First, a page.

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Armed With RFID, Star Trek Exhibit Boldly Goes into Museums

Science museums in Ottawa and New York are the first sites to host The Starfleet Academy Experience, using RFID to enable a number of functions and features.
By Claire Swedberg
Aug 10, 2016

Fifty years after the first episode of the Star Trek television show aired, two North American museums have opened an exhibition that re-creates the Star Trek experience, with the help of passive high-frequency (HF) 13.56 MHz radio frequency identification technology. In early 2015, the Canada Aviation and Space Museum, in Ottawa, and Austria-based producer EMS Entertainment co-developed the exhibit, known as Star Trek: The Starfleet Academy Experience.

The exhibition is running at the Canada Aviation and Space Museum through September, and at New York City's Intrepid Sea, Air & Space Museum through October. EMS then plans to install similar versions of the exhibit at a series of other North American sites, extending into 2017. EMS Entertainment provides the entire experience, including display items and content for the exhibit, as well as technology that includes RFID readers and wristbands.

Visitors can test their ability to fire a phaser at digital targets, and use their RFID wristband to record their scores.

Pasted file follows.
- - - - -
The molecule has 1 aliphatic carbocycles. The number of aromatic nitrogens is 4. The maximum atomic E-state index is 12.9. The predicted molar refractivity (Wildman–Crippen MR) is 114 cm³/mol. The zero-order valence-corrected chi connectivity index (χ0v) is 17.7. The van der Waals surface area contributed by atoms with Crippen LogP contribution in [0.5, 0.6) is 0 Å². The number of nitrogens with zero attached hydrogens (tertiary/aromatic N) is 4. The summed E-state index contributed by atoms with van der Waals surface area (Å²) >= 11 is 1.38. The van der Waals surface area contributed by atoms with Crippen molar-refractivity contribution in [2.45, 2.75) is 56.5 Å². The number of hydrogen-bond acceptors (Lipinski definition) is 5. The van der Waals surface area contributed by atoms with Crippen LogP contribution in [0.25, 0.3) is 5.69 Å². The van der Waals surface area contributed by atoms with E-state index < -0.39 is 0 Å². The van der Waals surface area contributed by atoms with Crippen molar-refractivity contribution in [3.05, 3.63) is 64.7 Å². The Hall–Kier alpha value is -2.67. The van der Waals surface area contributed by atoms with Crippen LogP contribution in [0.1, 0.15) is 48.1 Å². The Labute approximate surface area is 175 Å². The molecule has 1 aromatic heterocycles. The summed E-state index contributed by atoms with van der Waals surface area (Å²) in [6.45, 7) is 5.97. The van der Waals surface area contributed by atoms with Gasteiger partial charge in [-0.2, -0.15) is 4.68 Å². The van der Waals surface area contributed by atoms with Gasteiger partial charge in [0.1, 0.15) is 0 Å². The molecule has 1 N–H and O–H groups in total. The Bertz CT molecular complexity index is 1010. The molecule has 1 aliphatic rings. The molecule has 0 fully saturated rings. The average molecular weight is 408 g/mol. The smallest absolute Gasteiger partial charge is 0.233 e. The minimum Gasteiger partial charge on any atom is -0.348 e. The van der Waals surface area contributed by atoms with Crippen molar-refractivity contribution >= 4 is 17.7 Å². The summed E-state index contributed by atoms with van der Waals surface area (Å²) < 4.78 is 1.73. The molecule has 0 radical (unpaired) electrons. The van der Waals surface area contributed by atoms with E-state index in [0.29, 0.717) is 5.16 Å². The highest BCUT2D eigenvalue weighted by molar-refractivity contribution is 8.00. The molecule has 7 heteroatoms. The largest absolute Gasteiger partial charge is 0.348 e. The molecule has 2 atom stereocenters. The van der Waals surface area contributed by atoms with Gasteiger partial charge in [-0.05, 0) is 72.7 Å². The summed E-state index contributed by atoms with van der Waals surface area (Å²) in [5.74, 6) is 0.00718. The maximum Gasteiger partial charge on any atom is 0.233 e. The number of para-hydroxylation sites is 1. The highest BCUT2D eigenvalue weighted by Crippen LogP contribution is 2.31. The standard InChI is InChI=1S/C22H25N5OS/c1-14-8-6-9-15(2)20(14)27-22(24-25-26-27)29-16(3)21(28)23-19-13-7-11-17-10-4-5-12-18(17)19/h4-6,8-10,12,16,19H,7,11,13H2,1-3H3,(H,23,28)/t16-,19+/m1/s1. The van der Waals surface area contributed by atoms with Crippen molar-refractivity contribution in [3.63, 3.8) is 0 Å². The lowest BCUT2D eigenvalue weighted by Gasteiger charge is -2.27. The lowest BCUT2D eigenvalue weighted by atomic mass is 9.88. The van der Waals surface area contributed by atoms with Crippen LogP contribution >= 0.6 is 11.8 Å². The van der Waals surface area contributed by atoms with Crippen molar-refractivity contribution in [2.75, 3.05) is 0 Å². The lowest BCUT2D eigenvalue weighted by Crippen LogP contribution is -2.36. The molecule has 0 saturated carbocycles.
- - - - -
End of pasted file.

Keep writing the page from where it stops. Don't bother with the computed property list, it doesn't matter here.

Alex Benay, the president and CEO of the Ottawa museum's parent company, Canada Science and Technology Museums Corp., says he began working with EMS on an interactive exhibit to coincide with the Star Trek TV program's 50th anniversary (the first episode, "The Man Trap," aired on Sept. 8, 1966). Science fiction and science fact are closely related, he explains, and many technologies shown on the TV series 50 years ago have since become a reality (for example, the Bluetooth-enabled headsets now commercially available are similar to the wireless earpiece that Lieutenant Uhura wore on the show).

"We didn't want an artifact-based exhibit," Benay explains. "We wanted something that was cross-generational and that could bring people into the experience." Therefore, his team developed the Starfleet Academy concept so that children and adults alike could test their skills at a variety of exhibits and earn an assignment in Starfleet, based on their perceived strengths.

The Canada Science and Technology Museums Corp.'s Alex Benay
The exhibit is designed to replicate parts of the television show, according to Christoph Rahofer, EMS Entertainment's CEO and executive producer of Star Trek: The Starfleet Academy Experience. Props and costumes from the TV series are on display, says Mike Onysko, the Intrepid museum's marketing VP, and visitors can use RFID-enabled wristbands at seven interactive zones to collect pictures, videos and scores, and to earn their Starfleet membership. RFID readers are installed at each zone, which include a sick bay with a medical tricorder, a planet projection map, holograms and a shooting game using Star Trek phasers. Another RFID-enabled interactive feature is Leap Motion, which uses voice recognition to enable participants to speak with a Klingon (an alien being featured on Star Trek).

Each individual is issued an RFID bracelet that he or she returns at the end of the visit. At a kiosk, the user inputs personal information, including name and e-mail address, to which results can then be sent. That data is linked to the unique ID number encoded on that individual's wristband RFID tag.

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